Barley Hulled Organic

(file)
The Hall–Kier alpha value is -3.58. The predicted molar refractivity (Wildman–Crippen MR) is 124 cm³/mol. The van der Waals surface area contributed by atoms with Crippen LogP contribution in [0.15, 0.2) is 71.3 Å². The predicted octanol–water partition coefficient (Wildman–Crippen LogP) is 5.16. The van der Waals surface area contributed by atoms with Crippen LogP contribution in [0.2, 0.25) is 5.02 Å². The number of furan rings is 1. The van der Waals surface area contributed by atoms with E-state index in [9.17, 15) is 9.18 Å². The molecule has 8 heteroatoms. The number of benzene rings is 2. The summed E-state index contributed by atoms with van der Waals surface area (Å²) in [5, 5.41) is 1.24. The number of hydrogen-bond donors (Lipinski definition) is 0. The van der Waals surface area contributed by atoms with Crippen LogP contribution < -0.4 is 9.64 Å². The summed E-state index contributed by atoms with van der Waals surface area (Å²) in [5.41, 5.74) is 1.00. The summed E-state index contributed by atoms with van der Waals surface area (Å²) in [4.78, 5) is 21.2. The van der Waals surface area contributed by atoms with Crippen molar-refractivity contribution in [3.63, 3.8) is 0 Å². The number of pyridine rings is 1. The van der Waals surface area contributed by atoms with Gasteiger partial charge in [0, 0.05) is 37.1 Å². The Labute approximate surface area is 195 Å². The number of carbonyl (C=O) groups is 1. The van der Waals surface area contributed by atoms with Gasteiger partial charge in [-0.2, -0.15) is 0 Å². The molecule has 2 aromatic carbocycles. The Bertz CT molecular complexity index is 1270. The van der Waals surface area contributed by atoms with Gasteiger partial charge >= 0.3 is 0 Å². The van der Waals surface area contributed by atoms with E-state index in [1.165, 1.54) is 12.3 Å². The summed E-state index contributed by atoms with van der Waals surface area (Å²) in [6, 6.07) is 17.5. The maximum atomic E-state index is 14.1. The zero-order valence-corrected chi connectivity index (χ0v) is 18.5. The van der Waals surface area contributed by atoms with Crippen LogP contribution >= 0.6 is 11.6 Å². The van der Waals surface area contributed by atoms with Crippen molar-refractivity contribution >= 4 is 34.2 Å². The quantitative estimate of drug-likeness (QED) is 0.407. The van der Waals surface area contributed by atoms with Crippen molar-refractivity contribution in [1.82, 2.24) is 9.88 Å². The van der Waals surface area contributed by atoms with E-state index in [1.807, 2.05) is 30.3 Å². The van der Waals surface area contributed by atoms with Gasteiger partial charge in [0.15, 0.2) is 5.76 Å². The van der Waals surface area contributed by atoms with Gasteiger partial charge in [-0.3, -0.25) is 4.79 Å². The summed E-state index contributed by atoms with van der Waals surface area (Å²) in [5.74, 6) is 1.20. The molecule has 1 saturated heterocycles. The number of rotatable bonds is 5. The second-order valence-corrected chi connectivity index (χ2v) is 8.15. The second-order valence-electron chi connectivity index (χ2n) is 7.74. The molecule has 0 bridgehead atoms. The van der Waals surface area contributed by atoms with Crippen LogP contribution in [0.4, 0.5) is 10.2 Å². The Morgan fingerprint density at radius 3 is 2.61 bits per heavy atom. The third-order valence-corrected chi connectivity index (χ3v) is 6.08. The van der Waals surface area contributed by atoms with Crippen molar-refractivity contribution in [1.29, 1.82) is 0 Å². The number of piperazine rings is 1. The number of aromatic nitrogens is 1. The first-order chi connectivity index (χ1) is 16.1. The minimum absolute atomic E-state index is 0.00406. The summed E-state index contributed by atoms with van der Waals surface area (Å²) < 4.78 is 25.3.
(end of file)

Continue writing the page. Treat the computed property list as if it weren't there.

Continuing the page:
Barley is a very important grain in the world today. It is very versatile in every way. It has been well adapted through its evolution. It has a very mysterious and much debated beginning. Now however, barely has become well known and so have its many uses. Barley, which is of the genus Hordeum, is a cereal that belongs to the grass family Poaceae. Barley has many different varieties. The most common is Hordeum vulgare, which is a six-rowed type of barley that has a spike notched on opposite sides with three spikelets on each notch. At each notch there is a flower or floret that later develops into a kernel. Hordeum distichum is a two-rowed type of barley that has central florets producing kernels and it has lateral florets that are sterile. Lastly there is Hordeum irregulare which has fertile central florets and different arrangements of sterile and fertile lateral florets. Hulling is the process of removing the hulls (or chaff) from beans and other seeds. To prepare the seeds to have oils extracted from them, they are cleaned to remove any foreign objects. Next, the seeds have their hulls, or outer coverings, or husk, removed. There are three different types of dehulling systems that can be used to process soybeans: Hot Dehulling, Warm Dehulling and Cold Dehulling. Hot Dehulling is the ultimate system offered in areas where beans are processed directly from the field. Warm Dehulling is preferred by processors who import their soybeans. Cold Dehulling is offered to plants that have existing drying and conditioning equipment, but need to add dehulling equipment to produce high protein meal. The different dehulling temperature options are for different types of production, beans and preparation equipment. Organic food is produced by farmers who emphasize the use of renewable resources and the conservation of soil and water to enhance environmental quality for future generations. Organic meat, poultry, eggs, and dairy products come from animals that are given no antibiotics or growth hormones. Organic food is produced without using most conventional pesticides; fertilizers made with synthetic ingredients or sewage sludge; bioengineering; or ionizing radiation. Before a product can be labeled "organic," a Government-approved certifier inspects the farm where the food is grown to make sure the farmer is following all the rules necessary to meet USDA organic standards. Companies that handle or process organic food before it gets to your local supermarket or restaurant must be certified.